By Vanessa Zimmer
Director and co-writer Julian Higgins describes his feature-film debut, God’s Country, as a study of what happens when a woman’s moral code and ethics don’t serve her well. Another way of looking at it: It’s about how too many wrongs can turn a woman to calm, cold anger.
That woman is played handily by Thandiwe Newton, who nails calm and cold in the neo-western/thriller, which premiered Sunday at the 2022 Sundance Film Festival. As audience member Kimberle wrote in the post-premiere Q&A: “Can’t catch my breath. Newton was otherworldly. Oscar-worthy performance.”
The only Black woman for miles around in a mountain setting in the West, Sandra lives in a beautiful canyon and teaches public speaking at the university. When she dares to ask a couple of white hunters not to park on her property for access to some prime hunting ground, the wild ride that makes this a thriller begins.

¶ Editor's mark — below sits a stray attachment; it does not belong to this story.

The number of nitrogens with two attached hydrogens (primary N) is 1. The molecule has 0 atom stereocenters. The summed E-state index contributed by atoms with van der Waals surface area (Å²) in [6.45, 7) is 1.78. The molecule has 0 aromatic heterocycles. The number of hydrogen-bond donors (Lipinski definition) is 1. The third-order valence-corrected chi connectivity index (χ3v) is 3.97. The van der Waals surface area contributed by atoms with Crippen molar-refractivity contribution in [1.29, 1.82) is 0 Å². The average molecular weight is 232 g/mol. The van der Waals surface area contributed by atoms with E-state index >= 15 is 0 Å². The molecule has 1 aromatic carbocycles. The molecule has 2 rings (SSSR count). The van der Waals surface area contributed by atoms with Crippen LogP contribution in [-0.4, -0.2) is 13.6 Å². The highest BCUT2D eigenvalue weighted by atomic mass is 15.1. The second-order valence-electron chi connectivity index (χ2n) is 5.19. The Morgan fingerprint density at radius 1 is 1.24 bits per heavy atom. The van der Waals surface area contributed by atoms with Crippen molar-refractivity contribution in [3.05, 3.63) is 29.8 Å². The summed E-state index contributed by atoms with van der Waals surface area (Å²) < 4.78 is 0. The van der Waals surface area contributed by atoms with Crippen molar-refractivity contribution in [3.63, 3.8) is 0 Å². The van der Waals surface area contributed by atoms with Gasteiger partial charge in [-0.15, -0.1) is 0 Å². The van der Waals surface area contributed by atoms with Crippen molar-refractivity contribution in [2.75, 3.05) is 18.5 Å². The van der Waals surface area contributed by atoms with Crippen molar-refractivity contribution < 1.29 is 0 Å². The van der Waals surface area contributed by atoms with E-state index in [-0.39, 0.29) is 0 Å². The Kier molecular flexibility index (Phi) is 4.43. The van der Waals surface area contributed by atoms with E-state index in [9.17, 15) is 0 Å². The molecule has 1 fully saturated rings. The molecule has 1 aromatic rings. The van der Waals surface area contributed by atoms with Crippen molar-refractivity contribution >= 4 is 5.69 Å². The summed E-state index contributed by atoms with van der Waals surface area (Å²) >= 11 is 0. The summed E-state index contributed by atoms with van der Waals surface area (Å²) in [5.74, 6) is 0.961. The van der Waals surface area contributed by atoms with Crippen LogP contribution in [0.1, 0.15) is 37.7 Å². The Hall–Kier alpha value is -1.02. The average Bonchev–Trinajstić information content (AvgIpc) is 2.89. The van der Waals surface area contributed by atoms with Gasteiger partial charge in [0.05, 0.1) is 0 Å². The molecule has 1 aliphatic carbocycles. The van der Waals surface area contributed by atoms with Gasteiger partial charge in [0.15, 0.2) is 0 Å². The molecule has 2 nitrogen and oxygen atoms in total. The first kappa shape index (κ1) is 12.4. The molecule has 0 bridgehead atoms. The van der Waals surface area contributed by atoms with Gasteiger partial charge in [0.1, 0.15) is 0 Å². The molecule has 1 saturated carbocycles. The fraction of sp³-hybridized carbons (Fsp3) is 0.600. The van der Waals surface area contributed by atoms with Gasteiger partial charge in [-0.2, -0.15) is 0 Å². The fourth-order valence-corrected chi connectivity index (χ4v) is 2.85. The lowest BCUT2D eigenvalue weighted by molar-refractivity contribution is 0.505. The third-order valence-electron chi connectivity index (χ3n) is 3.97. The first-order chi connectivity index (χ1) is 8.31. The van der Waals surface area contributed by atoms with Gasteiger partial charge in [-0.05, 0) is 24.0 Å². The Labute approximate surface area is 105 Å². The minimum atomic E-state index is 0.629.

The film is based upon a short story, Winter Light, by James Lee Burke, which Higgins read in 2010. “After the 2016 election, the themes of the story sort of bubbled up again,” he said in the Q&A. Higgins and co-writer Shaye Ogbonna changed the white male character in the Burke story to a Black woman, opening up a whole new layer to the narrative.
Newton noted that she had long wanted to make her activism part of her art. “So this was a privilege,” she said. “I feel stronger than I’ve ever felt because of that.”
Her performance relies as much upon speaking with the eyes and body as upon the spoken word. “There was as much power in the silence as in the words,” Newton said. “It is one of the most emotionally truthful roles I’ve ever played.”